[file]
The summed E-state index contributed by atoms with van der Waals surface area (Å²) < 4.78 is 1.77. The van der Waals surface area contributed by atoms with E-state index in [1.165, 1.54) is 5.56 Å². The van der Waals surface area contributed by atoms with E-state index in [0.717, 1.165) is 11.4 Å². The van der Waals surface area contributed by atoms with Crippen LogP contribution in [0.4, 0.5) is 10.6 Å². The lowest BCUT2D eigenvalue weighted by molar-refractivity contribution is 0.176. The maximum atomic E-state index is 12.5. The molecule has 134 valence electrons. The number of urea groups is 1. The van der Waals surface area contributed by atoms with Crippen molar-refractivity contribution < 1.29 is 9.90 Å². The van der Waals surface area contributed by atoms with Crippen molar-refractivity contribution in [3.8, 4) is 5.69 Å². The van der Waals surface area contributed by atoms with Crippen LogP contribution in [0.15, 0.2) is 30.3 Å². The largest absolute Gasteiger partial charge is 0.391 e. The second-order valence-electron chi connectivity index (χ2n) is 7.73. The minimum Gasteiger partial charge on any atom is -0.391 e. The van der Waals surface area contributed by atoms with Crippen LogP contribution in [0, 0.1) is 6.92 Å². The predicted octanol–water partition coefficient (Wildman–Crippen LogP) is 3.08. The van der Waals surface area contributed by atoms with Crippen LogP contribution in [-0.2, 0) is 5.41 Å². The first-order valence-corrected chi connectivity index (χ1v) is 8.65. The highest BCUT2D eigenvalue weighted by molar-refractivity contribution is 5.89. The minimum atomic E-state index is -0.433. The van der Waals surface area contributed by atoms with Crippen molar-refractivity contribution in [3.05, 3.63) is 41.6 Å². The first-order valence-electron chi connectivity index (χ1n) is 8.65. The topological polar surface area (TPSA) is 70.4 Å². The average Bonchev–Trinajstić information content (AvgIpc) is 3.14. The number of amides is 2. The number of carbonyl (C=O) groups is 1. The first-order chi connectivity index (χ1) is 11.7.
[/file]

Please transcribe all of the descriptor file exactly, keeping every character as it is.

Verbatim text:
The summed E-state index contributed by atoms with van der Waals surface area (Å²) < 4.78 is 1.77. The van der Waals surface area contributed by atoms with E-state index in [1.165, 1.54) is 5.56 Å². The van der Waals surface area contributed by atoms with E-state index in [0.717, 1.165) is 11.4 Å². The van der Waals surface area contributed by atoms with Crippen LogP contribution in [0.4, 0.5) is 10.6 Å². The lowest BCUT2D eigenvalue weighted by molar-refractivity contribution is 0.176. The maximum atomic E-state index is 12.5. The molecule has 134 valence electrons. The number of urea groups is 1. The van der Waals surface area contributed by atoms with Crippen molar-refractivity contribution < 1.29 is 9.90 Å². The van der Waals surface area contributed by atoms with Crippen molar-refractivity contribution in [3.8, 4) is 5.69 Å². The van der Waals surface area contributed by atoms with Crippen LogP contribution in [0.15, 0.2) is 30.3 Å². The largest absolute Gasteiger partial charge is 0.391 e. The second-order valence-electron chi connectivity index (χ2n) is 7.73. The minimum Gasteiger partial charge on any atom is -0.391 e. The van der Waals surface area contributed by atoms with Crippen LogP contribution in [0, 0.1) is 6.92 Å². The predicted octanol–water partition coefficient (Wildman–Crippen LogP) is 3.08. The van der Waals surface area contributed by atoms with Crippen LogP contribution in [-0.2, 0) is 5.41 Å². The first-order valence-corrected chi connectivity index (χ1v) is 8.65. The highest BCUT2D eigenvalue weighted by molar-refractivity contribution is 5.89. The minimum atomic E-state index is -0.433. The van der Waals surface area contributed by atoms with Crippen molar-refractivity contribution in [3.05, 3.63) is 41.6 Å². The first-order valence-electron chi connectivity index (χ1n) is 8.65. The topological polar surface area (TPSA) is 70.4 Å². The average Bonchev–Trinajstić information content (AvgIpc) is 3.14. The number of amides is 2. The number of carbonyl (C=O) groups is 1. The first-order chi connectivity index (χ1) is 11.7.